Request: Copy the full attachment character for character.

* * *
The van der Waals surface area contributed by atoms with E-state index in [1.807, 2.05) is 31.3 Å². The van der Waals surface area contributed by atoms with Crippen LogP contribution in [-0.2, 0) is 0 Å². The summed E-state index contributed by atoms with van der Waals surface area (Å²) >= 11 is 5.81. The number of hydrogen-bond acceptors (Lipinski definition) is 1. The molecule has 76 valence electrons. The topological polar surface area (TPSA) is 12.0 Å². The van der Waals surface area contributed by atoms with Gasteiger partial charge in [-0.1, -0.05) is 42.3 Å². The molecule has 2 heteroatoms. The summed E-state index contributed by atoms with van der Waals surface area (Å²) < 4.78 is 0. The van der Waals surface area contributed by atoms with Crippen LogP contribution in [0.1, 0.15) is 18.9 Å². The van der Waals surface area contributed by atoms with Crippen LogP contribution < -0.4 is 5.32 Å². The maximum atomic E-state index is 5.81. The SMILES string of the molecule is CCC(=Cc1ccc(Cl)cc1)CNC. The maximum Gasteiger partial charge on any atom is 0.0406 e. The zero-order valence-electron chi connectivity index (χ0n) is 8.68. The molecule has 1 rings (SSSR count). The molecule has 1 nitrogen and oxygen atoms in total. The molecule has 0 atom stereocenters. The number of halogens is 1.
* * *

The van der Waals surface area contributed by atoms with E-state index in [1.807, 2.05) is 31.3 Å². The van der Waals surface area contributed by atoms with Crippen LogP contribution in [-0.2, 0) is 0 Å². The summed E-state index contributed by atoms with van der Waals surface area (Å²) >= 11 is 5.81. The number of hydrogen-bond acceptors (Lipinski definition) is 1. The molecule has 76 valence electrons. The topological polar surface area (TPSA) is 12.0 Å². The van der Waals surface area contributed by atoms with Gasteiger partial charge in [-0.1, -0.05) is 42.3 Å². The molecule has 2 heteroatoms. The summed E-state index contributed by atoms with van der Waals surface area (Å²) < 4.78 is 0. The van der Waals surface area contributed by atoms with Crippen LogP contribution in [0.1, 0.15) is 18.9 Å². The van der Waals surface area contributed by atoms with Crippen LogP contribution < -0.4 is 5.32 Å². The maximum atomic E-state index is 5.81. The SMILES string of the molecule is CCC(=Cc1ccc(Cl)cc1)CNC. The maximum Gasteiger partial charge on any atom is 0.0406 e. The zero-order valence-electron chi connectivity index (χ0n) is 8.68. The molecule has 1 rings (SSSR count). The molecule has 1 nitrogen and oxygen atoms in total. The molecule has 0 atom stereocenters. The number of halogens is 1.